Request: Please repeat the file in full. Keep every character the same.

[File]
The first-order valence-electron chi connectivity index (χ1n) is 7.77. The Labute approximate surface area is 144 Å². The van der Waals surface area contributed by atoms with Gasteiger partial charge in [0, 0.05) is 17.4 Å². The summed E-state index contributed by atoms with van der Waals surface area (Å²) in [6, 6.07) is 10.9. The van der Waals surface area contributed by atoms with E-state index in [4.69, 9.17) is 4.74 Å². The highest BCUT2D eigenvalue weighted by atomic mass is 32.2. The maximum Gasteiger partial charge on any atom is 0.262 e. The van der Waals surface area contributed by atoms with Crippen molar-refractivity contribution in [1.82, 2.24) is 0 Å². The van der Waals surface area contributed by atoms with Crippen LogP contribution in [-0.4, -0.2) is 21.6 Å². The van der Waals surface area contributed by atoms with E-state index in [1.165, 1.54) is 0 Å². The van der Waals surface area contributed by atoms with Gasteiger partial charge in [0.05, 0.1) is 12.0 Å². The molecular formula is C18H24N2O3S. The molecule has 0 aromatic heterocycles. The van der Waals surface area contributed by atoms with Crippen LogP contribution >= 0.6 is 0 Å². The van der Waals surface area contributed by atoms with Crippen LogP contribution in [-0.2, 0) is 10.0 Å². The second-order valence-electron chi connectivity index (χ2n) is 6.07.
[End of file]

The first-order valence-electron chi connectivity index (χ1n) is 7.77. The Labute approximate surface area is 144 Å². The van der Waals surface area contributed by atoms with Gasteiger partial charge in [0, 0.05) is 17.4 Å². The summed E-state index contributed by atoms with van der Waals surface area (Å²) in [6, 6.07) is 10.9. The van der Waals surface area contributed by atoms with E-state index in [4.69, 9.17) is 4.74 Å². The highest BCUT2D eigenvalue weighted by atomic mass is 32.2. The maximum Gasteiger partial charge on any atom is 0.262 e. The van der Waals surface area contributed by atoms with Crippen molar-refractivity contribution in [1.82, 2.24) is 0 Å². The van der Waals surface area contributed by atoms with Crippen LogP contribution in [-0.4, -0.2) is 21.6 Å². The van der Waals surface area contributed by atoms with E-state index in [1.165, 1.54) is 0 Å². The van der Waals surface area contributed by atoms with Gasteiger partial charge in [0.05, 0.1) is 12.0 Å². The molecular formula is C18H24N2O3S. The molecule has 0 aromatic heterocycles. The van der Waals surface area contributed by atoms with Crippen LogP contribution >= 0.6 is 0 Å². The van der Waals surface area contributed by atoms with Crippen LogP contribution in [-0.2, 0) is 10.0 Å². The second-order valence-electron chi connectivity index (χ2n) is 6.07.